Arbeiter verlassen die Fabrik

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Arbeiter verlassen die Fabrik
Workers Leaving the Factory

Workers Leaving the Factory – such was the title of the first cinema film ever shown in public. For 45 seconds, this still existant sequence depicts workers at the photographic products factory in Lyon owned by the brothers Louis and Auguste Lumière hurrying, closely packed, out of the shadows of the factory gates and into the afternoon sun. Only here, in departing, are the workers visible as a social group. But where are they going? To a meeting? To the barricades? Or simply home?

These questions have preoccupied generations of documentary filmmakers. For the space before the factory gates has always been the scene of social conflicts. And furthermore, this sequence has become an icon of the narrative medium in the history of the cinema.

In his documentary essay of the same title, Harun Farocki explores this scene right through the history of film. The result of this effort is a fascinating cinematographic analysis in the medium of cinematography itself, ranging in scope from Chaplin’s Modern Times to Fritz Lang’s Metropolis to Pier Paolo Pasolini’s Accattone!. Farocki’s film shows that the Lumière brothers’ sequence already carries within itself the germ of a foreseeable social development: the eventual disappearance of this form of industrial labor.”

Klaus Gronenborn1


“The basis for the chief stylistics of cinema was given in the first film sequence. Signs and symbols are not brought into the world, but taken from reality. It is as though the world itself wanted to tell us something.”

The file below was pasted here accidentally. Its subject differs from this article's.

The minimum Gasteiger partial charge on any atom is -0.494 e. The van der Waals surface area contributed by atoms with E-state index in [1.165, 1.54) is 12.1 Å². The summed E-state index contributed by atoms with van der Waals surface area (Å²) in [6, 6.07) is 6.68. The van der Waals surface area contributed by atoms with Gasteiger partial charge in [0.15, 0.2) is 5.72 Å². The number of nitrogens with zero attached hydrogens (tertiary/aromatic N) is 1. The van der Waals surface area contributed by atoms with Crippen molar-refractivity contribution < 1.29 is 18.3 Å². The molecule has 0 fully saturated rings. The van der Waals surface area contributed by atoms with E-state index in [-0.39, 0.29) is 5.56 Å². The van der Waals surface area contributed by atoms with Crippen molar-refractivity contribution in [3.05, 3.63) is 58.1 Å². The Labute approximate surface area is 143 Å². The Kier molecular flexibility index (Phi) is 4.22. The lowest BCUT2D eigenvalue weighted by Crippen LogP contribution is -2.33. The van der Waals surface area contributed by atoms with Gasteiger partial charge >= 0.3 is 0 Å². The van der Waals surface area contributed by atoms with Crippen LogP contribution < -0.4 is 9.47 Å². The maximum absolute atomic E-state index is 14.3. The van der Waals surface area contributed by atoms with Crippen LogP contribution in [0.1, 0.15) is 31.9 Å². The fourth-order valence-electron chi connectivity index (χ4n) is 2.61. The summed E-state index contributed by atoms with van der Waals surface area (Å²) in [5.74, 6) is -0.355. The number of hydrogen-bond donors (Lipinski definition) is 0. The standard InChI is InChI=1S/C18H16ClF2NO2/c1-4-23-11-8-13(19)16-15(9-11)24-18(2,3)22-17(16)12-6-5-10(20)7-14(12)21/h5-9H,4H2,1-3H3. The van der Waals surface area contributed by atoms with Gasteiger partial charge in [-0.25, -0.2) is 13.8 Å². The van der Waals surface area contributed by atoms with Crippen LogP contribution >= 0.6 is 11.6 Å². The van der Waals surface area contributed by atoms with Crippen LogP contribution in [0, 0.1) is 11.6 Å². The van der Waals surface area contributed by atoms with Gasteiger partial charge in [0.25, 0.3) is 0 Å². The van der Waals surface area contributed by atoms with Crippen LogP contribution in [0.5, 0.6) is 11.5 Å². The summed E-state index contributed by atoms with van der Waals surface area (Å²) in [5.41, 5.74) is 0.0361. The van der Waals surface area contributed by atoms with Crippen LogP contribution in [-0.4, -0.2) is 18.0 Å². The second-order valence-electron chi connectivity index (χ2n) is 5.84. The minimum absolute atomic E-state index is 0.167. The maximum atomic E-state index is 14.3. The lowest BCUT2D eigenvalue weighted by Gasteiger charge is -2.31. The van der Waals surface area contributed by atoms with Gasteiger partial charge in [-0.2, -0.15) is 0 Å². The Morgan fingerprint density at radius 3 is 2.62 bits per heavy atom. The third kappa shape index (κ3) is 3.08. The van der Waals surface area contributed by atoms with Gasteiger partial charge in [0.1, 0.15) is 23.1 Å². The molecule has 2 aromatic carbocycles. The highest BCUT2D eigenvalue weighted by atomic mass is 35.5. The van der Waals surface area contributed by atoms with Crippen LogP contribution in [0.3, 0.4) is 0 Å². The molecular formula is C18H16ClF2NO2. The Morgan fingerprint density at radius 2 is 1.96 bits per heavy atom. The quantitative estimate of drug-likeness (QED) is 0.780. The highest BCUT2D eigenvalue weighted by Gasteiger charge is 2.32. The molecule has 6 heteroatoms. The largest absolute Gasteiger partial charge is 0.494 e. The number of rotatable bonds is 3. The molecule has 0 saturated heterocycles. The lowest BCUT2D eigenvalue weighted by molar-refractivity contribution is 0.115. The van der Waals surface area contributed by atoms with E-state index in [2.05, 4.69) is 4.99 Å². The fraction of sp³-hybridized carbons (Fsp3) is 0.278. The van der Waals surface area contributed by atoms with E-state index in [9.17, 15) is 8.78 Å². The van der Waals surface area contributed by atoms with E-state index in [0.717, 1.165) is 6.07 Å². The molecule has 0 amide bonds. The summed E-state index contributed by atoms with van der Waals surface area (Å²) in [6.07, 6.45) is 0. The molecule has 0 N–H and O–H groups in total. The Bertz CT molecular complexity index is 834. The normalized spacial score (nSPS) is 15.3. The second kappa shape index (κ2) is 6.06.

Harun Farocki2


“Images reveal images to be an industrialization of thought that needs to be analyzed on its own terms, which are not human. From 1967 onwards, Farocki pioneered the historical unfolding of images as an ‘external objectification of thought.’ He invents face-to-face encounters between existing images and figurative projects dedicated to their observation. [...] The mystifying powers of images and the clarifying powers of montage continually reverse into each other. Farocki’s images never stop working. What is an image capable of? It is a question they never stop asking.”

Kodwo Eshun3

  • 1Klaus Gronenborn, Hildesheimer Allgemeine Zeitung (21 November 1995). [Quoted on]
  • 2Harun Farocki, “Workers Leaving the Factory,” Senses of Cinema, 2002. [Translation by Laurent Faasch-Ibrahim] The English translation of this piece originally appeared in NachDruck/Imprint (Berlin: Verlag Vorwerk, New York: Lukas & Sternberg, 2001).
  • 3Kodwo Eshun, “A Question They Never Stop Asking,” e-flux, 2014.
UPDATED ON 08.11.2023